• Heavier menstrual bleeding: This is the most commonly experienced side effect and most likely due to levonorgestrel's effect on your uterine lining. The shedding of this uterine lining is what causes normal bleeding during your menstrual period. The FDA reports occurrence in up to 31% of women.

  • Nausea/lower abdominal pain: Gastrointestinal issues like nausea or abdominal pain are common with hormonal change, and taking a high dose of levonorgestrel certainly counts as a hormonal change. The FDA reports these side effects in about 13% of women. If you do vomit within two hours of taking Plan B, you will most likely need to retake the pill, but you can call your healthcare provider or pharmacy to check if you are unsure.

  • Fatigue: Levonorgestrel has similar effects as the human hormone progesterone. When this hormone is at high levels, it can make you feel less energetic than you may be normally. Fatigue affects about 13% of women that take Plan B.

  • Headache: Hormones that regulate our menstrual cycle and pregnancy can also affect headache chemicals in the brain. About 10% of women experience headaches after taking Plan B.

Rare side effects (occurring in <4% of women in clinical trials):

  • Dizziness: About 10% of women report some dizziness while on Plan B.

  • Breast tenderness: Another effect of multi-tasking hormones is they can cause your breasts to swell a bit, potentially causing tenderness. About 8% of women have this.

  • Delayed period: You might experience menstrual changes, which can come early or late due to cycle interruptions from taking a high dose of levonorgestrel. We've covered this in more detail here. If your period is more than 5 days late, it's a good idea to take a pregnancy test or contact your healthcare professional. Most of the time your next period will be normal after taking Plan B.

Some women are concerned about the long-term effects of Plan B on fertility, or their ability to eventually get pregnant if they want to. It can be tough to accurately measure the long-term effects of Plan B use on fertility, because many different factors affect fertility, such as age and the health of your eggs.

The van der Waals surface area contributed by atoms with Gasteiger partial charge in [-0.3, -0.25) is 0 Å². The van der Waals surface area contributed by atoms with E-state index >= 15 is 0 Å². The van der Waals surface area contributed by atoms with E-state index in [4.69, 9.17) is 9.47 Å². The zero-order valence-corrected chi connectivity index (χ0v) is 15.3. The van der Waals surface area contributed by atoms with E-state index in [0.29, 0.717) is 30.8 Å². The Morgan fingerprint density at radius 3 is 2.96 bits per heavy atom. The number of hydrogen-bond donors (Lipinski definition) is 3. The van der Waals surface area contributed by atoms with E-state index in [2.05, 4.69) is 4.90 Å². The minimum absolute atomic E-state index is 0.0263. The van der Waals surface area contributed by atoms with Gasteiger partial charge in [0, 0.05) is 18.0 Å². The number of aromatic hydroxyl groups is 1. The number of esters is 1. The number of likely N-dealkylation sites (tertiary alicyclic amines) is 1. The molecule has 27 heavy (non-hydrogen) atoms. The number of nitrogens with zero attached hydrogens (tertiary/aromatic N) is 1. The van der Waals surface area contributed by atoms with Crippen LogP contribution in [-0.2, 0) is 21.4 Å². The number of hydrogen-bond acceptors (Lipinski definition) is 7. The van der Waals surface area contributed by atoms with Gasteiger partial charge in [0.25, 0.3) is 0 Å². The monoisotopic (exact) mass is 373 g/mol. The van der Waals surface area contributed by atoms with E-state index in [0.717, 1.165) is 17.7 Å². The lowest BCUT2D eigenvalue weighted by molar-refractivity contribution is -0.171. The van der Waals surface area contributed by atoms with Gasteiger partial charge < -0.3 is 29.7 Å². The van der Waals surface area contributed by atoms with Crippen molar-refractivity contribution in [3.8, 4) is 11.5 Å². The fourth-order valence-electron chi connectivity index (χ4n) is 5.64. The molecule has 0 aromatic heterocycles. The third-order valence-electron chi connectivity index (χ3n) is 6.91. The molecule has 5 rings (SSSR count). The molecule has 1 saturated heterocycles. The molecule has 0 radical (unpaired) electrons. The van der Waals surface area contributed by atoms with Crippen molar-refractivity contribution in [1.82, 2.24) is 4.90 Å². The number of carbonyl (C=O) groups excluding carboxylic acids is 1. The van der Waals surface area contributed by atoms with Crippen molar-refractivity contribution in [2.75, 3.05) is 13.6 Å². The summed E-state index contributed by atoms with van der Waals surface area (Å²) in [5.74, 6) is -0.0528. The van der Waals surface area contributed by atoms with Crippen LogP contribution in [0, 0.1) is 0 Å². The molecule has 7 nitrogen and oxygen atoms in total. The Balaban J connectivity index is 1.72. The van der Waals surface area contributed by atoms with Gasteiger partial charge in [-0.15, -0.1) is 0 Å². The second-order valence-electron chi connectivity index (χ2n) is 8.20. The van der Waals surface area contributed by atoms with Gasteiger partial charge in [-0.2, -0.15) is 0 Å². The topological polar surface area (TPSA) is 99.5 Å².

That said, it's important to keep in mind that Plan B is meant for emergency contraception and should not be used as your regular form of birth control. If you are having sex regularly, there are many birth control options available to prevent pregnancy. Read about just a few options here and here.

If you're breastfeeding, you can take Plan B, but small amounts of progestins do pass into breast milk, shown as detectable levels in infants. However, this has not been found to impact the health, growth or development of the infant.

How to take Plan B

As soon as possible after you have unprotected intercourse (ideally within 24 hours), swallow the one pill that comes in the Plan B package. The cost of the brand name Plan B One Step pill is around $50. Other brands are available for much less, around $15 to $30.

If you take Plan B within 72 hours after unprotected sex, your chance of becoming pregnant is low, but not impossible. The only way to know for sure whether you're pregnant is to take a pregnancy test.

If your next period does not come within a week of when you expect it, it's a good idea to take a pregnancy test and seek medical advice from your OB/GYN or healthcare provider.

Keep in mind that no pills, IUDs, rings, implants or shots used for birth control also protect against sexually transmitted infections (STIs). Using a condom is always a good idea unless you and your partner only have sex with each other and have both been checked for STIs.


The most common side effects of the Plan B pill are relatively mild and do not last very long. Plan B is a very effective option for occasional instances where your regular birth control method fails. Your chance of avoiding an unwanted pregnancy is high as long as you take Plan B within 72 hours of unprotected sex, or even better, within 24 hours.

While Plan B has the potential to cause some unpleasant side effects, some women find that its benefits in preventing an unwanted pregnancy outweigh the risks of experiencing side effects.